Another important trend in 2018 is innovation in fixed income. With much of this is still sell-side driven, it will be interesting to see to what extent Nordic investors embrace the innovative strategies in credit.
When it comes to yield enhancement, emerging-market debt is perceived as the most attractive asset class in fixed income. This trend is clear across the Nordic region, with Danish and Finnish investors clearly assigning the highest level of interest to it. Finnish and Norwegian investors often have a strong preference for local currency, whereas Danish investors prefer hard currency. Investors seem to be more interested in broader mandates, where greater degrees of freedom are awarded to the managers of emerging-market debt.
Alternatives continue to be a growing part of the Nordic investor portfolios. Encompassing better-known alternatives, such as real estate, infrastructure and private equity, as well as new and more innovative strategies in private debt, managers of alternatives saw the largest inflows relative to other asset classes in 2018.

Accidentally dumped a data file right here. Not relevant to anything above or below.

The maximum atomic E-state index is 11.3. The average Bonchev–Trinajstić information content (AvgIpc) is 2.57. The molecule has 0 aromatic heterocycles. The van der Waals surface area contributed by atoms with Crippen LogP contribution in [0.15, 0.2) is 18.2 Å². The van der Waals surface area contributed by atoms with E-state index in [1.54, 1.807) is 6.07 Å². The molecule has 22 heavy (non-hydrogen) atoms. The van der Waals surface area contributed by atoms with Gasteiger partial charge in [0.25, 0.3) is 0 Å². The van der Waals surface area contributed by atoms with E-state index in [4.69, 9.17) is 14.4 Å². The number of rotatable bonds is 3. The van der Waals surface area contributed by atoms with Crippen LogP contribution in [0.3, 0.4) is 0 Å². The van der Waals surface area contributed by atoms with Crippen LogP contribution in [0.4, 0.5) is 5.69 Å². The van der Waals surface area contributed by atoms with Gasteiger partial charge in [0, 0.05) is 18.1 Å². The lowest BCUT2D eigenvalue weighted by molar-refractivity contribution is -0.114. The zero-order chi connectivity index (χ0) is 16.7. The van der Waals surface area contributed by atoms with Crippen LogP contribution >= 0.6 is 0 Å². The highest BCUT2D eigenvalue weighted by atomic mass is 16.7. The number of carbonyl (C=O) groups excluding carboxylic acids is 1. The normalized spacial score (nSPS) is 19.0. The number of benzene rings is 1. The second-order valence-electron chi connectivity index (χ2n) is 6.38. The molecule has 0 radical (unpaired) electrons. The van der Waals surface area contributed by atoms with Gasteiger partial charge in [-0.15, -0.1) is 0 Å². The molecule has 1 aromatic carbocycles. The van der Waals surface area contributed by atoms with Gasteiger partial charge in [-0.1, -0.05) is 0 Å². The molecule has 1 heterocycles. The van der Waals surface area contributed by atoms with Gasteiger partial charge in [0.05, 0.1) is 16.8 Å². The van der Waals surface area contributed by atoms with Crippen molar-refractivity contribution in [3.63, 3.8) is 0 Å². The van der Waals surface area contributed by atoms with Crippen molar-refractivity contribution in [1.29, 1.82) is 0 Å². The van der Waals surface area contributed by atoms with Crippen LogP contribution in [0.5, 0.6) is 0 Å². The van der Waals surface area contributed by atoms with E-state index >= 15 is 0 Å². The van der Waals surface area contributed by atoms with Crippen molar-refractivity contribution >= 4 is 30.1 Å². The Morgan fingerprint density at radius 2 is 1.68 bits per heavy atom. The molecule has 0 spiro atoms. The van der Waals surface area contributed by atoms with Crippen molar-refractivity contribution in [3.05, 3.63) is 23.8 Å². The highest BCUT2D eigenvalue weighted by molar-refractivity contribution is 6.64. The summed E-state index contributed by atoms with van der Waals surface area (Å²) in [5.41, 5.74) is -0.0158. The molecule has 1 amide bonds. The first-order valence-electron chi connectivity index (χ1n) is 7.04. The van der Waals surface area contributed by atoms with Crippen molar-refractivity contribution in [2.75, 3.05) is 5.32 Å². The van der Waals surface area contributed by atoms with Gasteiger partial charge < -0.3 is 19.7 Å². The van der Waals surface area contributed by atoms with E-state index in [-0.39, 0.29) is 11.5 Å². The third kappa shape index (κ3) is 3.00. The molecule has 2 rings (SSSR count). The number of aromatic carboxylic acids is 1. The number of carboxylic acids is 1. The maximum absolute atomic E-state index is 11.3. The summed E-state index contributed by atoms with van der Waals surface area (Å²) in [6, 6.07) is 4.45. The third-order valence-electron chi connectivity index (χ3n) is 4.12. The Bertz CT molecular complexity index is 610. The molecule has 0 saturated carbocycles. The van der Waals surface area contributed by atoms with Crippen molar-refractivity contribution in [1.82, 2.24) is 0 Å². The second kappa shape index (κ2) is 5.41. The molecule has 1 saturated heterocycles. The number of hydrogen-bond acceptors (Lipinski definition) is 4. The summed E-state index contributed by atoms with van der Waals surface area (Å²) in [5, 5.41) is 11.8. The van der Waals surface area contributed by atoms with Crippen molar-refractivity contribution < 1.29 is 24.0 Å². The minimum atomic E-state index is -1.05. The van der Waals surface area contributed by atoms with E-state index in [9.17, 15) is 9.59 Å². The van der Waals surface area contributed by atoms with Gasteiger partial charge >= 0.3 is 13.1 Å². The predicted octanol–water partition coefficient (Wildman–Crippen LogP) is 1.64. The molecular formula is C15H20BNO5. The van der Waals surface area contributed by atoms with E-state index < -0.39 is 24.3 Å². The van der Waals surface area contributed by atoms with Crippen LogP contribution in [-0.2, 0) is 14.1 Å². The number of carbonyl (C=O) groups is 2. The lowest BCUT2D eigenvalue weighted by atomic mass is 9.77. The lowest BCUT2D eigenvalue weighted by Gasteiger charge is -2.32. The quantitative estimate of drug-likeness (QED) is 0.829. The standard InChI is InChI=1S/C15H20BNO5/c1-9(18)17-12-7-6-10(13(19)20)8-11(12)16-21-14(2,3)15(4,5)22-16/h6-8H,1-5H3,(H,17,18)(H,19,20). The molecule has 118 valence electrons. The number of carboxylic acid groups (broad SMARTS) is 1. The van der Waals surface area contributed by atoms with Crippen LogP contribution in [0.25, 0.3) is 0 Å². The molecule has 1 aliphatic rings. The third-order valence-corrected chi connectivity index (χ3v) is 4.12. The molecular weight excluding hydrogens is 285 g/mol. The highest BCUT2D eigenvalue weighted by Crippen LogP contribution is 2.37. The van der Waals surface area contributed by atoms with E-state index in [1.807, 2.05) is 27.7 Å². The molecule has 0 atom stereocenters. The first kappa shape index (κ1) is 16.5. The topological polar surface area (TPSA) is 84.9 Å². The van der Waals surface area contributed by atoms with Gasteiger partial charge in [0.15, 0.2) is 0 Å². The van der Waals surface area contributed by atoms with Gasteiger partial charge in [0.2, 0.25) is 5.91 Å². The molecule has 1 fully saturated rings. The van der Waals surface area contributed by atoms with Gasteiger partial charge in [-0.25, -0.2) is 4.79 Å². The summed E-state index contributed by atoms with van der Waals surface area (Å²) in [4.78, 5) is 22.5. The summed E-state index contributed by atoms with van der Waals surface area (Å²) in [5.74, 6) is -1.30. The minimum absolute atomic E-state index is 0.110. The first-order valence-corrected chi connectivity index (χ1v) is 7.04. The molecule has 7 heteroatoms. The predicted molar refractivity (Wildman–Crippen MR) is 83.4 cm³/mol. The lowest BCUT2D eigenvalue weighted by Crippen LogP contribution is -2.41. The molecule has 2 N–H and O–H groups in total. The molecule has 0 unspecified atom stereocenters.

Most alternative allocations are externally managed, although some of the largest organisations continue to increase in-house resources and carry out more club deals with local peers. However, the largest and most well-known fund providers are favoured when investors search for international investments. Access to alternatives remains limited for smaller investors, who tend to prioritise accessibility over quality.